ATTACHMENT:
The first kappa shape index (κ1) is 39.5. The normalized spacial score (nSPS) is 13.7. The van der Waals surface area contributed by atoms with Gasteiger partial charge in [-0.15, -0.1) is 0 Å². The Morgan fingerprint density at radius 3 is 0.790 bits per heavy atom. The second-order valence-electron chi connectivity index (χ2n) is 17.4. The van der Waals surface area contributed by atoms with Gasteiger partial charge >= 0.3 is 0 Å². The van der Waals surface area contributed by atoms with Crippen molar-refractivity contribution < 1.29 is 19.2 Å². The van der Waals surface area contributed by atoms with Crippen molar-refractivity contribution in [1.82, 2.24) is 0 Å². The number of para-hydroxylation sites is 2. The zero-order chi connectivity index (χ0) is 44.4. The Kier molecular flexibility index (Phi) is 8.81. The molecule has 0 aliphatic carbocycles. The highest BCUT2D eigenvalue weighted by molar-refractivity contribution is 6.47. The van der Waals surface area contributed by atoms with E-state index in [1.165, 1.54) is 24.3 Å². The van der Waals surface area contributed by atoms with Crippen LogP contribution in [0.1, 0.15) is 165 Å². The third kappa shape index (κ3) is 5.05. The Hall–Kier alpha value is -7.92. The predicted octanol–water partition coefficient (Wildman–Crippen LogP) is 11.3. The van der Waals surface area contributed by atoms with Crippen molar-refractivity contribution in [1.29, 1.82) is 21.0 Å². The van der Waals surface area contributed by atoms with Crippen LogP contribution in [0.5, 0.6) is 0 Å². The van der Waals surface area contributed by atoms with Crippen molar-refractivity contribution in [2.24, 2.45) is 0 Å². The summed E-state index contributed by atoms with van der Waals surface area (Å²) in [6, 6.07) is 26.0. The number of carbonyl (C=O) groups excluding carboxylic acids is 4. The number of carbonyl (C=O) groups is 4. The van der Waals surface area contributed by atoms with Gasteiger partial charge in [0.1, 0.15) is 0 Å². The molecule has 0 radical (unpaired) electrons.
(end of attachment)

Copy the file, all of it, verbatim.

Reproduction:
The first kappa shape index (κ1) is 39.5. The normalized spacial score (nSPS) is 13.7. The van der Waals surface area contributed by atoms with Gasteiger partial charge in [-0.15, -0.1) is 0 Å². The Morgan fingerprint density at radius 3 is 0.790 bits per heavy atom. The second-order valence-electron chi connectivity index (χ2n) is 17.4. The van der Waals surface area contributed by atoms with Gasteiger partial charge >= 0.3 is 0 Å². The van der Waals surface area contributed by atoms with Crippen molar-refractivity contribution < 1.29 is 19.2 Å². The van der Waals surface area contributed by atoms with Crippen molar-refractivity contribution in [1.82, 2.24) is 0 Å². The number of para-hydroxylation sites is 2. The zero-order chi connectivity index (χ0) is 44.4. The Kier molecular flexibility index (Phi) is 8.81. The molecule has 0 aliphatic carbocycles. The highest BCUT2D eigenvalue weighted by molar-refractivity contribution is 6.47. The van der Waals surface area contributed by atoms with E-state index in [1.165, 1.54) is 24.3 Å². The van der Waals surface area contributed by atoms with Crippen LogP contribution in [0.1, 0.15) is 165 Å². The third kappa shape index (κ3) is 5.05. The Hall–Kier alpha value is -7.92. The predicted octanol–water partition coefficient (Wildman–Crippen LogP) is 11.3. The van der Waals surface area contributed by atoms with Crippen molar-refractivity contribution in [1.29, 1.82) is 21.0 Å². The van der Waals surface area contributed by atoms with Crippen LogP contribution in [0.5, 0.6) is 0 Å². The van der Waals surface area contributed by atoms with Crippen molar-refractivity contribution in [2.24, 2.45) is 0 Å². The summed E-state index contributed by atoms with van der Waals surface area (Å²) in [6, 6.07) is 26.0. The number of carbonyl (C=O) groups excluding carboxylic acids is 4. The number of carbonyl (C=O) groups is 4. The van der Waals surface area contributed by atoms with Gasteiger partial charge in [0.1, 0.15) is 0 Å². The molecule has 0 radical (unpaired) electrons.